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  • | 4:05 p.m. April 20, 2009
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Mercury Medical wants to increase the variety and amount of medical products it sends to the world.

The passion for Stan Tangalakis doesn't come from new technology or making sales goals in medical equipment. It comes from helping patients. That has driven growth and profits for his company, but the passion is still the engine.

“I've been in the homes of patients, with some of these kids, and even cried with them,” says Tangalakis, chairman and chief executive of Mercury Medical Inc., a medical products manufacturer in Clearwater. “That's where my drive comes from. That's the passion. Seeing us serve patients.”

Mercury helps patients by selling new and re-marketed health care products or renting health care equipment to hospitals and surgery centers.

The most significant thing Tangalakis has done in his 29-year CEO tenure has been changing the corporate focus at Mercury. The change was going from making and selling primarily respiratory, anesthesia and critical care products to being an all-inclusive health care company with a variety of equipment.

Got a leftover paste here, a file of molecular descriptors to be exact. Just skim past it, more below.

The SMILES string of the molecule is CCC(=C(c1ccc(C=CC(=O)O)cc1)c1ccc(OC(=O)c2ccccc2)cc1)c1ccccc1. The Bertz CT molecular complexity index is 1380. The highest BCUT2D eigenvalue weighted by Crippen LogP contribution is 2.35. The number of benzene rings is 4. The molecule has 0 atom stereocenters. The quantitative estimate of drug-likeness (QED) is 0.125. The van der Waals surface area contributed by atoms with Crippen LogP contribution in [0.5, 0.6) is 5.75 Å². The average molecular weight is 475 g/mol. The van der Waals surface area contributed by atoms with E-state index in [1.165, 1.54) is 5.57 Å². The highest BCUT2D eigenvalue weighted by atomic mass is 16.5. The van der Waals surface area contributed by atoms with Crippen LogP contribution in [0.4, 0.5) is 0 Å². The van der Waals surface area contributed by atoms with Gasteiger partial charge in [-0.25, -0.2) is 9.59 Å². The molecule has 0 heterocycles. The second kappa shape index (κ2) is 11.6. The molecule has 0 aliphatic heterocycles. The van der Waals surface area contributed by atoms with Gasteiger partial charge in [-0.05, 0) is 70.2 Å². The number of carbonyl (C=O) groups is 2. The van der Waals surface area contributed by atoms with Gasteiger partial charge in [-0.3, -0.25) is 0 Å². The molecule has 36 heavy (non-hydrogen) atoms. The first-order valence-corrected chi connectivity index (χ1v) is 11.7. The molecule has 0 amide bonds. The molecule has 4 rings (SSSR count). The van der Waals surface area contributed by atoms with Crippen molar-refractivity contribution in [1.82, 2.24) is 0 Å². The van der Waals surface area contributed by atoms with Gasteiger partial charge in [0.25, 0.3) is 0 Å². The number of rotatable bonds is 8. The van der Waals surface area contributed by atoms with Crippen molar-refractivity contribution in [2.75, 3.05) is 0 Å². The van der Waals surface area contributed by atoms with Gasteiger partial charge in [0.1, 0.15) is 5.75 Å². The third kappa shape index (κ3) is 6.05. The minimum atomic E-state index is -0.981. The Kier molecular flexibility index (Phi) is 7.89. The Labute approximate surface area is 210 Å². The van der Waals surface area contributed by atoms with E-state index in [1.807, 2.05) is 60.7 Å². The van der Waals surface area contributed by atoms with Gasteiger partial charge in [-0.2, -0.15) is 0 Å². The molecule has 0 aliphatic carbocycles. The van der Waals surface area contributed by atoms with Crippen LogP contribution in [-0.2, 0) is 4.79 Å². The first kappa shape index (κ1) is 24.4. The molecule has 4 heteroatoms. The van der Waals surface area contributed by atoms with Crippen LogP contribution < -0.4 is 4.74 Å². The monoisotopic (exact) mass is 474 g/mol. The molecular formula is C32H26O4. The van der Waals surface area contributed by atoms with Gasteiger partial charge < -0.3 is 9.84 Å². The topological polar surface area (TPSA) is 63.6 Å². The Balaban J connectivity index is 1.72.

He used the example of the wealthy, but short-sighted railroad barons who only saw their business as limited to their cars on two steel rails. Meanwhile, trucks, planes and ships came along and saw the business more broadly as transportation. The railroad barons missed a grand opportunity to invest in other modes of freight transport.

“I told them I wanted to be a health care company,” he says. “I wanted to offer the service that hospitals did, even though we weren't in patients' homes every day. They got it.”

The company also offers technical consulting services, equipment repair and equipment reconditioning for the health care industry. Staff visit patients' homes to make sure respirators or other products are working properly or to change a catheter.

Tangalakis wants Mercury to provide products that provide a unique and proprietary design, or deliver better patient outcomes, or make an organization more efficient or save the customer money.

“The product has to have a story to tell,” Tangalakis says. “We identify a customer's needs. We like to have people call us. If there's no solution, we'll find it. We want to be a funnel.”

Mercury makes about 25% of what it sells. Tangalakis would like to see that percentage rise, along with the variety of products it sells and rents and the places they go to. It now directly distributes its products and equipment from other health care companies to 11 states in the Southeast through its own sales staff.